A gender issue: women and hip replacement surgery

women and hip replacement surgery

Typically, when we think about hip replacement surgery, we think of the older generation, as this demographic were historically much more likely to need medical intervention to help problems associated with ageing joints. But it seems there has been a surge in the number of younger, female patients who require this type of operation. Women’s Health recently reported that “hip replacements have increased 40 per cent among 45- to 54-year-olds”. So, why might this be?

Women and hip replacement surgery: increased interest in high impact sports

Over recent decades, women have been converts to high impact exercise routines, such as running or HIIT, better known as high intensity interval training, all of which put pressure on joints. Recreational jogging and competitive sports such as 10ks, half and full marathons have grown in popularity, but over time, these impact sports can wear away at joints, leaving them prone to degeneration at a younger age.

Although this isn’t just a problem for women, anatomical differences between men and women mean that a number of impact-related hip conditions are more likely to affect women.

An example of this is a condition called femoroacetabular impingement (FAI), which is where the ball and socket joint in your hip becomes misaligned and begins to cause friction, wear and, ultimately, arthritis inside the joint. Women are also more prone to hip dysplasia, where the socket of the joint is shallow and this also predisposes to the development of arthritis. Women’s gluteal muscles have to compensate more for these anatomical differences, and if they don’t, then problems can begin to develop.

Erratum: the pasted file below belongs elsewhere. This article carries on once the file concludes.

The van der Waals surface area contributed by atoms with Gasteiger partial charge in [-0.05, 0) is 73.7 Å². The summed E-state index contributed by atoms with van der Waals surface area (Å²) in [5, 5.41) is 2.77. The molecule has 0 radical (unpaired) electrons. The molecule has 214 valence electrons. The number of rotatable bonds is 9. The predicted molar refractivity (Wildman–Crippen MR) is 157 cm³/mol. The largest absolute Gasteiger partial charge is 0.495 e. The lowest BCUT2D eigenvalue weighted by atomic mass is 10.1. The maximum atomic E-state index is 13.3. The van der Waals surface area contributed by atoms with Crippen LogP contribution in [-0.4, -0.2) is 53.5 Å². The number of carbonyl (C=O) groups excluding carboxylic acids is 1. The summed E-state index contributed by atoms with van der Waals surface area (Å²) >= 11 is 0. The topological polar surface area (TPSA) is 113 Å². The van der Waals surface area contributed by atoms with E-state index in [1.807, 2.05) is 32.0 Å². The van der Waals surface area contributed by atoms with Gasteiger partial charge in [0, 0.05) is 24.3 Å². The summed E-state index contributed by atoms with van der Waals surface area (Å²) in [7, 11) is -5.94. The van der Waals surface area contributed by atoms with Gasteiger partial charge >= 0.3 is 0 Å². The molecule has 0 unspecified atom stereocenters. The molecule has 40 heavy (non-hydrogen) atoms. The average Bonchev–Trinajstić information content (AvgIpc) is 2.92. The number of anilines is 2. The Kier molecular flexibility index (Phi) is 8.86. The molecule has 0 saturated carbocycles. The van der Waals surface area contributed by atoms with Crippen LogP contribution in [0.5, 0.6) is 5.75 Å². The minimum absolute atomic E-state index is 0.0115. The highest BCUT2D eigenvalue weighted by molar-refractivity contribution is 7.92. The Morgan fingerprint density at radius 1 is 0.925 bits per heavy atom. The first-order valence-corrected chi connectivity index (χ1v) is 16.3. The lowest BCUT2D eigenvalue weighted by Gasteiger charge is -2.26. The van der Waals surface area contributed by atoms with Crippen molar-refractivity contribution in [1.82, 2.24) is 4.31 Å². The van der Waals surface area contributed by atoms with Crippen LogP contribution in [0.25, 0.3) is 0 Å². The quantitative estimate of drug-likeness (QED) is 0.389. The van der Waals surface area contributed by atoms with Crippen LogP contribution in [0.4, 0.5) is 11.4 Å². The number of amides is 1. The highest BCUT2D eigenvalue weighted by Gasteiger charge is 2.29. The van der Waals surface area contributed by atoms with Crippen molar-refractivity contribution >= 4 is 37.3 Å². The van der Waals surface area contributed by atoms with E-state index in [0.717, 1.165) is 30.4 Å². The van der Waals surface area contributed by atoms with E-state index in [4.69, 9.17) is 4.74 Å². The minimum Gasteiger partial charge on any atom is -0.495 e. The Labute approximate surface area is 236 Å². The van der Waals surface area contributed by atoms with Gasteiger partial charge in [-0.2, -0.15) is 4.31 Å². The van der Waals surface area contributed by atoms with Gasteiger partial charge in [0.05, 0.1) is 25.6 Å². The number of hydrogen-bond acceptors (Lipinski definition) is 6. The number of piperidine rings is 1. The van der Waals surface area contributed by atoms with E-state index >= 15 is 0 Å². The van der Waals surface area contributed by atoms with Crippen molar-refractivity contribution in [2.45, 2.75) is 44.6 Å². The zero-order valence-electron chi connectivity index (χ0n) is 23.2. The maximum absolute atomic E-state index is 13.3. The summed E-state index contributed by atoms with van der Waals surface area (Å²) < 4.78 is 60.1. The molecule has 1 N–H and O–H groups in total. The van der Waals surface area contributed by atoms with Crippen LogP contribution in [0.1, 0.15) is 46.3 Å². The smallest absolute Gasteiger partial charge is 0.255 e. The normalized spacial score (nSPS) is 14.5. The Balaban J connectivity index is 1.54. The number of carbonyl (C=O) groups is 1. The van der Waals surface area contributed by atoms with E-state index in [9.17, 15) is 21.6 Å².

Women and hip replacement surgery: advances in technology

The knowledge we have about the different conditions that can affect hip joints, and the ability of modern technology to aid in effective diagnosis, has improved significantly over time. Previously, conditions that affected hip mobility in otherwise young and healthy females could have been misdiagnosed as groin or muscle problems, and therefore would not have been treated effectively.

Armed with greater understanding now of what causes degenerative hip conditions, and the knowledge of the differences male and female biology has on the likelihood to develop problems, surgeons are much more adept at making quicker and more accurate diagnoses.

Women and hip replacement surgery: what to do next?

Balancing high impact exercise with workouts that strengthen the muscles around the hips is key to supporting your joints. Strengthening these key muscles can help give a protective cushion around your hips, which won’t remove the risk entirely, but will certainly help.

It is never too early to consult an expert if you are worried about your hip joints, because if you have been experiencing pain for a period of time and you are not able to manage to this pain adequately with over-the-counter anti-inflammatory drugs or you are finding that your mobility is restricted, then it is probably time to have a proper medical assessment with a hip specialist.